“Dominion is sympathetic to the problems this village faces. We expect all of our suppliers — domestic and foreign — to adhere to all rules and regulations governing their operations. Dominion would like to see a just resolution to these issues,” it said. The power company formalized its position in a March 2007 letter to all of its coal suppliers, after a visit to the Cerrejón mine that same month. “At Dominion, we think it is important to periodically reinforce to our supply partners our position on ethical conduct and social responsibility,” the letter reads. “This simply means to try to work with regulators, employees, and those directly and indirectly affected by your operations with respect, dignity, and common decency,” including “negotiating in good faith with labor groups and interacting with stakeholders who are impacted by your operations.”
Although the letter is careful not to accuse any supplier of violating these principles, it does warn that “it is Dominion’s intention to seek out like-minded suppliers who share our dedicated commitment to these values to be our supply partners.” The company declined, however, to join a fact-finding delegation, as well as several invitations to arrange independent meetings with the mine’s union or to visit the affected communities while in the region. In September 2007, Dominion reiterated that “we are still purchasing coal from South America.”
Massachusetts residents who did participate in a fact-finding delegation (organized by this author and by the US-based grassroots organization Witness for Peace) to the mining region this past August took a much stronger view. “Now that I have met the people who are harmed by the mining of the coal that we use in New England, I understand that our lives are as closely connected as if we lived next door to one another,” says Boston-area resident Margey Colten. “I have learned that, whether we are consumers of Colombian coal or managers or shareholders of a mining company, we are all responsible for righting the wrongs that have been done to the people of the Guajira.” Adds Salem State College student Quin Gonnell, “We, as the consumers of this coal, should become aware of what is happening and hold our energy providers accountable for these blatant human-rights violations. Unlike those being starved and displaced in Colombia, we have a voice in this matter. We have the power to make a difference. . . . We must not remain apathetic to the thousands of lives being ruined on our behalf.”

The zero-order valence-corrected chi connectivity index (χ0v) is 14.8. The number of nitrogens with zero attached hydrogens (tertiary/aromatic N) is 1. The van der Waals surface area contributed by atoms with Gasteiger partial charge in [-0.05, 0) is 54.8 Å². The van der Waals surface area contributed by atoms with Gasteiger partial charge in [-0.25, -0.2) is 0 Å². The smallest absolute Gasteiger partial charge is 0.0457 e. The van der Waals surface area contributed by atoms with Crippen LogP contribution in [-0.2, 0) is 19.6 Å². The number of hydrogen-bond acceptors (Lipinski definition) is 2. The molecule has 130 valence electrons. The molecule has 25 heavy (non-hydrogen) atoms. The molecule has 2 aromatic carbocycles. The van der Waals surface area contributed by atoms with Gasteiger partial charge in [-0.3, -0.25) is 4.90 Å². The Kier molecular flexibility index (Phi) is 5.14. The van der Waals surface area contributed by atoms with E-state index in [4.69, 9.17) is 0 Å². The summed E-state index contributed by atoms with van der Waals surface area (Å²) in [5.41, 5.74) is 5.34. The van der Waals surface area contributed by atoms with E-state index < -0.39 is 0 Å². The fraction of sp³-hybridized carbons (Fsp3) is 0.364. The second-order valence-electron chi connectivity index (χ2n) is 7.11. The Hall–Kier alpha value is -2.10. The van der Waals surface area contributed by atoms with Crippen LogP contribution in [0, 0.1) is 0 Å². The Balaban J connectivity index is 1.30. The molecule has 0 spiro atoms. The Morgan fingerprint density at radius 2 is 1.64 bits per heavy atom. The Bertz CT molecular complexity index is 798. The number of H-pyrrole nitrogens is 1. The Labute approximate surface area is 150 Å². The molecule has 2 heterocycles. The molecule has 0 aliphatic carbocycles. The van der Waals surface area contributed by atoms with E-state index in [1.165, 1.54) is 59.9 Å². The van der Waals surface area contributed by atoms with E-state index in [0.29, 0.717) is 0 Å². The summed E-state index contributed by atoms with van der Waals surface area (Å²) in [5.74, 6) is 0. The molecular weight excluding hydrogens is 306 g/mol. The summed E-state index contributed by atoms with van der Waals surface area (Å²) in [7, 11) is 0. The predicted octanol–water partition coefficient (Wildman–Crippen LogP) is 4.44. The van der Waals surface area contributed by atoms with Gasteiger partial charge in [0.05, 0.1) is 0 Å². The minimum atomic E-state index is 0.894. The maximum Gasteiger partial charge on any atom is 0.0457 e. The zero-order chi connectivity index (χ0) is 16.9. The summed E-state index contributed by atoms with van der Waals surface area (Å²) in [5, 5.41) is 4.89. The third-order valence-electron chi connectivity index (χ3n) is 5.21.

Aviva Chomsky is a professor of history and coordinator of Latin American, Latino, and Caribbean studies at Salem State College, and the co-editor of The People Behind Colombian Coal: Mines, Multinationals, and Human Rights. She has led three delegations to the Colombian coal region, most recently in August 2007. She can be reached at firstname.lastname@example.org.